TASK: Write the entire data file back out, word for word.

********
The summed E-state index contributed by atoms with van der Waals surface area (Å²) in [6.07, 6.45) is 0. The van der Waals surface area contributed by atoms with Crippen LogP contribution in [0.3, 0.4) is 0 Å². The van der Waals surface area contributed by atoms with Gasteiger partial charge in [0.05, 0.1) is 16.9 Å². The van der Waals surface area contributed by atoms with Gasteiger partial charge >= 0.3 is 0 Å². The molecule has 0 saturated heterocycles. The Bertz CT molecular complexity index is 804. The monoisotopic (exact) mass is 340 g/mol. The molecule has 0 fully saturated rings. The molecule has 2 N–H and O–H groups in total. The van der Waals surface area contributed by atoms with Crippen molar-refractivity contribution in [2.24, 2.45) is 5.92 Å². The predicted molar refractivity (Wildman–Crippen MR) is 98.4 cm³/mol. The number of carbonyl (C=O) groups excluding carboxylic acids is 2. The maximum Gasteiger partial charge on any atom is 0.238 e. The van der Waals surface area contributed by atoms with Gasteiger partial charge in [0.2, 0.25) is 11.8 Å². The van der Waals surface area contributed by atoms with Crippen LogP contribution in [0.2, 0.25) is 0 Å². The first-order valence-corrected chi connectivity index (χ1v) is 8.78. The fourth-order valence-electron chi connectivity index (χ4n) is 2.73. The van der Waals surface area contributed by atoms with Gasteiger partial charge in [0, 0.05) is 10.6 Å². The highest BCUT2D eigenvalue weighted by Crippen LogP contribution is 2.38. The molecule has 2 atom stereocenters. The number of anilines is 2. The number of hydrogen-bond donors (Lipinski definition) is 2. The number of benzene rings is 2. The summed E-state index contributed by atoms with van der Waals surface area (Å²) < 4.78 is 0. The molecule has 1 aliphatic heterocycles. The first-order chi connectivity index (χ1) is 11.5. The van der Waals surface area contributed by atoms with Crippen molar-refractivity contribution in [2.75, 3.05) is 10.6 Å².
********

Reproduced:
The summed E-state index contributed by atoms with van der Waals surface area (Å²) in [6.07, 6.45) is 0. The van der Waals surface area contributed by atoms with Crippen LogP contribution in [0.3, 0.4) is 0 Å². The van der Waals surface area contributed by atoms with Gasteiger partial charge in [0.05, 0.1) is 16.9 Å². The van der Waals surface area contributed by atoms with Gasteiger partial charge >= 0.3 is 0 Å². The molecule has 0 saturated heterocycles. The Bertz CT molecular complexity index is 804. The monoisotopic (exact) mass is 340 g/mol. The molecule has 0 fully saturated rings. The molecule has 2 N–H and O–H groups in total. The van der Waals surface area contributed by atoms with Crippen molar-refractivity contribution in [2.24, 2.45) is 5.92 Å². The predicted molar refractivity (Wildman–Crippen MR) is 98.4 cm³/mol. The number of carbonyl (C=O) groups excluding carboxylic acids is 2. The maximum Gasteiger partial charge on any atom is 0.238 e. The van der Waals surface area contributed by atoms with Gasteiger partial charge in [0.2, 0.25) is 11.8 Å². The van der Waals surface area contributed by atoms with Crippen LogP contribution in [0.2, 0.25) is 0 Å². The first-order valence-corrected chi connectivity index (χ1v) is 8.78. The fourth-order valence-electron chi connectivity index (χ4n) is 2.73. The van der Waals surface area contributed by atoms with Gasteiger partial charge in [0, 0.05) is 10.6 Å². The highest BCUT2D eigenvalue weighted by Crippen LogP contribution is 2.38. The molecule has 2 atom stereocenters. The number of anilines is 2. The number of hydrogen-bond donors (Lipinski definition) is 2. The number of benzene rings is 2. The summed E-state index contributed by atoms with van der Waals surface area (Å²) < 4.78 is 0. The molecule has 1 aliphatic heterocycles. The first-order chi connectivity index (χ1) is 11.5. The van der Waals surface area contributed by atoms with Crippen molar-refractivity contribution in [2.75, 3.05) is 10.6 Å².